China’s New Jetliner, an Answer to Boeing and Airbus, Takes Flight

But on Friday, none of that mattered. For a country that only 40 years ago was one of the poorest in the world, the C919 symbolized the industrial might of an emerging superpower — and its dream to dominate a new technological era.

President Xi Jinping of China and many other top leaders attended the event, a sign of the economic and geopolitical significance that Beijing attaches to its entry into open competition with Airbus and Boeing. Planning for the 158-seat C919 began more than a decade ago, but the plane has become a centerpiece of the country’s more recent Made in China 2025 plan to become largely self-sufficient in many high-tech goods and to export them as well.

“We used to believe that it was better to buy than to build, better to rent than to buy,” Mr. Xi told workers during a recent visit here. “We need to spend more on researching and manufacturing our own airliners.”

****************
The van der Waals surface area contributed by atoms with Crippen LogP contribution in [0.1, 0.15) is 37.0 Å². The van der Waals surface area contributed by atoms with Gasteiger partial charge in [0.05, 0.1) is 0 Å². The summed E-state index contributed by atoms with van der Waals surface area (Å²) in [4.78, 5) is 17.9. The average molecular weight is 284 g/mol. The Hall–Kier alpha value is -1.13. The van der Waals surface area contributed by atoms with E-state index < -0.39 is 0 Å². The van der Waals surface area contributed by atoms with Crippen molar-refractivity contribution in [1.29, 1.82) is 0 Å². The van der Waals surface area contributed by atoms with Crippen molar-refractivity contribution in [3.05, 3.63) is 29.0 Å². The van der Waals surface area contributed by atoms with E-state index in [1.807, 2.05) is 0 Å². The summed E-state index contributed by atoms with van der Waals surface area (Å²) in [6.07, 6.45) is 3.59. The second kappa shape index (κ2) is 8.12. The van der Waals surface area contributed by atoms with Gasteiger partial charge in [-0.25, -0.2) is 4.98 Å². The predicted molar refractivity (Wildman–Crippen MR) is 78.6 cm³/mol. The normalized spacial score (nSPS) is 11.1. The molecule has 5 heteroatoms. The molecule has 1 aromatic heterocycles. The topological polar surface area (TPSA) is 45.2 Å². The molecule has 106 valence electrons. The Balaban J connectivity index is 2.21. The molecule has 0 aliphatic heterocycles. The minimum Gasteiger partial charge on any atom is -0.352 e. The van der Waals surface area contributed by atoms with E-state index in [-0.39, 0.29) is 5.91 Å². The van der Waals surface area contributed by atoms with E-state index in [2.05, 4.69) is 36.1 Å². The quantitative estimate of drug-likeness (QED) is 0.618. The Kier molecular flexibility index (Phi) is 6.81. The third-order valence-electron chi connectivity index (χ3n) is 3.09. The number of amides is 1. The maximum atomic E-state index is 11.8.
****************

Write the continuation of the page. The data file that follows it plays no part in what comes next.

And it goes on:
China’s investment in civilian aircraft manufacturing is enormous. The Commercial Aircraft Corporation of China, better known as Comac, says it already has 570 orders from 23 buyers. But those have almost entirely come from Chinese companies and a couple of small overseas air carriers with links to China. A notable exception is an order for 20 planes from General Electric Capital Aviation Services; G.E. is also a big supplier to the C919 program.

The C919 is designed to compete with the Airbus 320 and the Boeing 737, single-aisle planes that are the workhorses of the world’s airlines. For Comac, the plane represents the culmination of decades of work; for Airbus and Boeing, it is a challenge to a profitable duopoly that has endured for decades.

One question is whether China has learned enough about aircraft manufacturing to make the C919 competitive with the 737 and A320. Fuel and maintenance are huge costs for airlines, and it is unclear that China…

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